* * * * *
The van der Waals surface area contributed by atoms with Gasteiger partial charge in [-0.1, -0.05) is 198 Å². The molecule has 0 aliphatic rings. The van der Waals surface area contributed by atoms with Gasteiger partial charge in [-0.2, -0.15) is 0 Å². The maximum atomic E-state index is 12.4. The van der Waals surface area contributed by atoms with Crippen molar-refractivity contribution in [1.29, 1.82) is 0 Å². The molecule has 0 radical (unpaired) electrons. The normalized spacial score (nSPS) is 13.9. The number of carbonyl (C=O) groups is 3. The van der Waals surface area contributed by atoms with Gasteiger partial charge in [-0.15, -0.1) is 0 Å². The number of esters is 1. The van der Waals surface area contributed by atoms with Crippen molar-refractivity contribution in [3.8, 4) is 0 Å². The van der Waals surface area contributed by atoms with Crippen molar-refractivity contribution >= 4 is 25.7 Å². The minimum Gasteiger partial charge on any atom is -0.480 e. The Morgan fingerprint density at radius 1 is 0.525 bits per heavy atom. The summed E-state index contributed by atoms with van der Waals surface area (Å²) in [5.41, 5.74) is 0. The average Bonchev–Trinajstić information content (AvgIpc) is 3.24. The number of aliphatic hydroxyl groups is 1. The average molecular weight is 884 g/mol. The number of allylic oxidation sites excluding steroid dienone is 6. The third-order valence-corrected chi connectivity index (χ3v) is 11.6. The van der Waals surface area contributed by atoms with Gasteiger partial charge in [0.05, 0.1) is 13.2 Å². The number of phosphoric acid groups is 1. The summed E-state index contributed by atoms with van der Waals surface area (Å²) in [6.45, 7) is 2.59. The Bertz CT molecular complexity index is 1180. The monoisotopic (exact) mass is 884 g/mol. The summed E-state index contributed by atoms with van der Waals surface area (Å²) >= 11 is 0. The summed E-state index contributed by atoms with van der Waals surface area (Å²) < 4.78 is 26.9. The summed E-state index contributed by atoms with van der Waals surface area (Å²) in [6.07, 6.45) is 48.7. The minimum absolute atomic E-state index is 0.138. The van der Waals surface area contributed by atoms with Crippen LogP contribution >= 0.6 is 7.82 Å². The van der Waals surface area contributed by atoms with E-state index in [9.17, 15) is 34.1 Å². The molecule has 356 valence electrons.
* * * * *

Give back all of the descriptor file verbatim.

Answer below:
The van der Waals surface area contributed by atoms with Gasteiger partial charge in [-0.1, -0.05) is 198 Å². The molecule has 0 aliphatic rings. The van der Waals surface area contributed by atoms with Gasteiger partial charge in [-0.2, -0.15) is 0 Å². The maximum atomic E-state index is 12.4. The van der Waals surface area contributed by atoms with Crippen molar-refractivity contribution in [1.29, 1.82) is 0 Å². The molecule has 0 radical (unpaired) electrons. The normalized spacial score (nSPS) is 13.9. The number of carbonyl (C=O) groups is 3. The van der Waals surface area contributed by atoms with Gasteiger partial charge in [-0.15, -0.1) is 0 Å². The number of esters is 1. The van der Waals surface area contributed by atoms with Crippen molar-refractivity contribution in [3.8, 4) is 0 Å². The van der Waals surface area contributed by atoms with Crippen molar-refractivity contribution >= 4 is 25.7 Å². The minimum Gasteiger partial charge on any atom is -0.480 e. The Morgan fingerprint density at radius 1 is 0.525 bits per heavy atom. The summed E-state index contributed by atoms with van der Waals surface area (Å²) in [5.41, 5.74) is 0. The average Bonchev–Trinajstić information content (AvgIpc) is 3.24. The number of aliphatic hydroxyl groups is 1. The average molecular weight is 884 g/mol. The number of allylic oxidation sites excluding steroid dienone is 6. The third-order valence-corrected chi connectivity index (χ3v) is 11.6. The van der Waals surface area contributed by atoms with Gasteiger partial charge in [0.05, 0.1) is 13.2 Å². The number of phosphoric acid groups is 1. The summed E-state index contributed by atoms with van der Waals surface area (Å²) in [6.45, 7) is 2.59. The Bertz CT molecular complexity index is 1180. The monoisotopic (exact) mass is 884 g/mol. The summed E-state index contributed by atoms with van der Waals surface area (Å²) >= 11 is 0. The summed E-state index contributed by atoms with van der Waals surface area (Å²) < 4.78 is 26.9. The summed E-state index contributed by atoms with van der Waals surface area (Å²) in [6.07, 6.45) is 48.7. The minimum absolute atomic E-state index is 0.138. The van der Waals surface area contributed by atoms with Crippen LogP contribution >= 0.6 is 7.82 Å². The van der Waals surface area contributed by atoms with E-state index in [9.17, 15) is 34.1 Å². The molecule has 356 valence electrons.